Children are the main victims of conflict, a fact known all too well by the United Nations envoy tasked with protecting young people caught up in war, who says progress has been made in getting the international community to focus on this vital issue which everyone can relate to.
“The rights of children have always been easier than any other rights. Because when you talk about children there is a universal chord that you strike and people seem to respond,” Radhika Coomaraswamy said in an interview with the UN News Centre as part of its Newsmaker profile series.
As Secretary-General Ban Ki-moon's Special Representative for Children and Armed Conflict, Ms. Coomaraswamy serves as a moral voice and independent advocate for the protection and well-being of boys and girls affected by armed conflict.
This is an enormous undertaking given that, according to Mr. Ban's latest report, children are being brutalized in 18 situations of concern around the globe. It has been estimated that over 2 million children have been killed in armed conflicts another 6 million have been rendered permanently disabled and more than 250,000 children continue to be exploited as child soldiers.
Ms. Coomaraswamy, a Sri Lankan national who has been serving in her post since April 2006, believes the sanctions, action plans and “list of shame” put into place by the Security Council in recent years has made a difference.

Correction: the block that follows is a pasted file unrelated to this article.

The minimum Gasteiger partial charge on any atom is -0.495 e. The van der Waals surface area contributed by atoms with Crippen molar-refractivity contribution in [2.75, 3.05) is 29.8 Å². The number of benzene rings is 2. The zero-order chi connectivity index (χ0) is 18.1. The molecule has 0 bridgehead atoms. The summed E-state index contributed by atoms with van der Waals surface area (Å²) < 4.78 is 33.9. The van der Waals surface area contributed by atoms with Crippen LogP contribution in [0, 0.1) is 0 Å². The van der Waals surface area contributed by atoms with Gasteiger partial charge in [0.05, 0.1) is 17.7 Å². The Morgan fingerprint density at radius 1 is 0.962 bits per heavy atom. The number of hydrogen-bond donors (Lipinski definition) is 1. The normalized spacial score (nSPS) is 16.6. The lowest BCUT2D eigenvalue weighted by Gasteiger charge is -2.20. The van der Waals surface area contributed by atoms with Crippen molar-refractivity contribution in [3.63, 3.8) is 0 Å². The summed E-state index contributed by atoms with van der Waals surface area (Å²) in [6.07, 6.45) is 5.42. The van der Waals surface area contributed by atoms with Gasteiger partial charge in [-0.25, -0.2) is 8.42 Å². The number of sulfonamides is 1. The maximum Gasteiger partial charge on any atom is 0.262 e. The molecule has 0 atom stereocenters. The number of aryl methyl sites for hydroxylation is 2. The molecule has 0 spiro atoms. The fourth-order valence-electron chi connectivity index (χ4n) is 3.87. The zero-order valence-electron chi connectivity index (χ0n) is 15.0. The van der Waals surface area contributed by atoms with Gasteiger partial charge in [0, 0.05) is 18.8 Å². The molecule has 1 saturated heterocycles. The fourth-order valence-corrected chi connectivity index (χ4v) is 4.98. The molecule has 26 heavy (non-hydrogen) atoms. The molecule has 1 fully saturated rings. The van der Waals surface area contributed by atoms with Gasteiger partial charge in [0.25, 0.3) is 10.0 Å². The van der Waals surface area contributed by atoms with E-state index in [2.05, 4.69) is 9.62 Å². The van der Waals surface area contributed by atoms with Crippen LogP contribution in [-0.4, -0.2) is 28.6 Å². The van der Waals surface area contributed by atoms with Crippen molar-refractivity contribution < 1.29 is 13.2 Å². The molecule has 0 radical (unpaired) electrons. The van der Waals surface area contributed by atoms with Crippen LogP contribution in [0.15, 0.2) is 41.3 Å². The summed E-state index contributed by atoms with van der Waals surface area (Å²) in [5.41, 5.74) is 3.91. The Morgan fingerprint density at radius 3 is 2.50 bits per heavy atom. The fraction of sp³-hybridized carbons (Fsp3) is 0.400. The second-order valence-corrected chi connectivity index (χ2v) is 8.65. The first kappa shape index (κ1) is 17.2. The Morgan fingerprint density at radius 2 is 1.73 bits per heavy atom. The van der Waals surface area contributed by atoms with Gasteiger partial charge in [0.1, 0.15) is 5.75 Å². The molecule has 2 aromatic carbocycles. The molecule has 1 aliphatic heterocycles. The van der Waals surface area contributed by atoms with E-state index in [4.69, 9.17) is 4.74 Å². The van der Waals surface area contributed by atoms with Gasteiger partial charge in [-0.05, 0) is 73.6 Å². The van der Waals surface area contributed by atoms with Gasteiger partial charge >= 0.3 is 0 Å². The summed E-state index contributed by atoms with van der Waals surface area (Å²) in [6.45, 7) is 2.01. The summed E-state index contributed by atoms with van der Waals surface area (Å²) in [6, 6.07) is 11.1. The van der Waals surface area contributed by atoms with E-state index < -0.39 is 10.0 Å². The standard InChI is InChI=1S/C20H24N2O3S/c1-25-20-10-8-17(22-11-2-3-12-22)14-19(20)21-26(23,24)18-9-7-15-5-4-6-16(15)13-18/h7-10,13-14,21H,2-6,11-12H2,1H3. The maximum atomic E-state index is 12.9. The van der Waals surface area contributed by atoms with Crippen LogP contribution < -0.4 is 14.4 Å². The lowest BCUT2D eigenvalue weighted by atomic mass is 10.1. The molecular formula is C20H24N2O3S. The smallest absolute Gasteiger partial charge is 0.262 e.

“When I go out into the field, there are armed groups who want to get off the list of shame that [Council resolution] 1612 sets up for those who recruit and use child soldiers,” she noted.
“There are those who are very principled and won't use children. Then there are those who are just ruthless and will use anybody. They are very difficult to change,” she added.
During the Council's debate this week on children and armed conflict, Ms. Coomaraswamy thanked the 15-member body for its efforts which have resulted in six parties being taken off the list of shame, emphasizing that “this demonstrates the power of the Council's focused attention and continuing engagement, and serves as a testament that it should continue to maintain pressure on violators to enter into a protection dialogue with the United Nations.”
At the same time, she called on the Council to extend its focus beyond child soldiers to better deal with violations against children.
“Not to do so threatens to silence the suffering of thousands of children who are subjected to unspeakable crimes,” she stated.